Description

CROSS-REFERENCE TO RELATED APPLICATION

This application is a continuation of U.S. patent application Ser. No. 13/662,236, filed Oct. 26, 2012, which is entirely incorporated by reference herein.

TECHNICAL FIELD

Embodiments of the disclosure are directed generally to firearms and, more particularly, to an apparatus for facilitating mounting and removal of a barrel from the receiver of a firearm.

BACKGROUND INFORMATION

Manual firearms, such as rifles and shotguns, are designed to fire a round of ammunition, such as a cartridge or shot shell, in response to each squeeze of the trigger of the firearm, and thereafter a bolt assembly in the receiver of the firearm will be manually operated to eject the empty shell or cartridge casing and load the next shell or cartridge from the firearm magazine into the chamber of the firearm. Semi-automatic firearms are designed to fire a round of ammunition, such as a cartridge or shot shell, in response to each squeeze of the trigger of the firearm, and thereafter automatically eject the spent shell or cartridge and load the next shell or cartridge from the firearm magazine into the chamber of the firearm. During firing, the primer of the round of ammunition ignites the propellant inside the round, producing an expanding column of high pressure gases within the chamber and barrel of the firearm. The force of this expanding gas propels the bullet/shot of the cartridge or shell down the barrel.

It is becoming desirable now in military, and even civilian sporting firearms, that the barrel of such firearms be easily replaceable to enable a change of calibers of ammunition to be used in the firearm and/or to provide for replacement of damaged barrels and/or use of barrels of different lengths for different end use scenarios. The changeout of barrels is, however, often further complicated by the use of various hand guards and accessory rail assemblies typically mounted about the barrels of such firearms. In addition, the increasing use of monolithic or one-piece receiver and hand guard assemblies, especially in military firearms, has further complicated barrel removal in these types of firearms. Typically, the hand guards, and often other accessories, must be removed from the firearm prior to the removal and replacement of the barrel, can significantly increase the difficulty and time required for barrel change-out. Such a process further is complicated when it must be done in the field. Additionally, optics used with the firearm may need to be reassembled and recalibrated when reassembling a hand guard to a firearm after changing a barrel, which requires additional expertise and time.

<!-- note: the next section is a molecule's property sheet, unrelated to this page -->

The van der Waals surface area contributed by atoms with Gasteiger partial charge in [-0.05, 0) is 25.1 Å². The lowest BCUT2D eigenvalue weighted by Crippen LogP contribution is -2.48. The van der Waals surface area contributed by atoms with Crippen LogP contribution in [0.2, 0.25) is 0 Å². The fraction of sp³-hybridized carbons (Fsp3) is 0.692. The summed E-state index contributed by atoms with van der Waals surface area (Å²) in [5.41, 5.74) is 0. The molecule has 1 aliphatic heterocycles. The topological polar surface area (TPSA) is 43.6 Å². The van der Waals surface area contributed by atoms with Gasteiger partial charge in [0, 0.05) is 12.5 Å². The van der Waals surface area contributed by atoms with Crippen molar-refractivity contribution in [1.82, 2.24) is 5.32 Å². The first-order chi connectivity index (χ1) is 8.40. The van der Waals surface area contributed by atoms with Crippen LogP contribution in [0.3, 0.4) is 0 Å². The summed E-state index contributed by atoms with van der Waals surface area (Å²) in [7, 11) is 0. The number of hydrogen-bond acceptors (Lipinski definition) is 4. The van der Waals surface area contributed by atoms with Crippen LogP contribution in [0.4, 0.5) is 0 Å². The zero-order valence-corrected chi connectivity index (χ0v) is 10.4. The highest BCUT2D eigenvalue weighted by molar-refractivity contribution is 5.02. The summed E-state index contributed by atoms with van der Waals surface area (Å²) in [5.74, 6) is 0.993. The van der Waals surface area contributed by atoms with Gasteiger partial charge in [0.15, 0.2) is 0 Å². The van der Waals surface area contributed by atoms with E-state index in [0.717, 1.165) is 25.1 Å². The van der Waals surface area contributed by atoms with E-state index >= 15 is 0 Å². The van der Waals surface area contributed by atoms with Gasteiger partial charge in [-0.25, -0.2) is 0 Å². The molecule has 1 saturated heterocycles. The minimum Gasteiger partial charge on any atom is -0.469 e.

Accordingly, it can be seen that a need exists for a barrel mounting and retention assembly that addresses the foregoing and other related and unrelated problems in the art.

SUMMARY OF THE DISCLOSURE

Briefly described, in one embodiment of the invention, a quick-detach barrel mounting system is provided for enabling faster and/or more efficient change-out or replacement of the barrel of a firearm. The barrel mounting and retention device generally comprises a barrel extension defining a first axial bore and being disposed at a proximal end of the barrel adjacent a chamber portion of the barrel. An annular collar can be formed about a forward or first portion of the barrel extension and will comprise a first clamp face. A barrel nut engages the annular collar for securing the barrel and generally includes a second axial bore with an annular shoulder formed adjacent the second axial bore. The barrel nut further can include at least one radial bore or other mating geometry for receiving a tool to help disengage the barrel nut from the firearm receiver. The annular shoulder of the barrel nut can engage the first clamp face of the annular collar to clamp the collar between the annular shoulder and a portion of the receiver and secure the barrel to the receiver.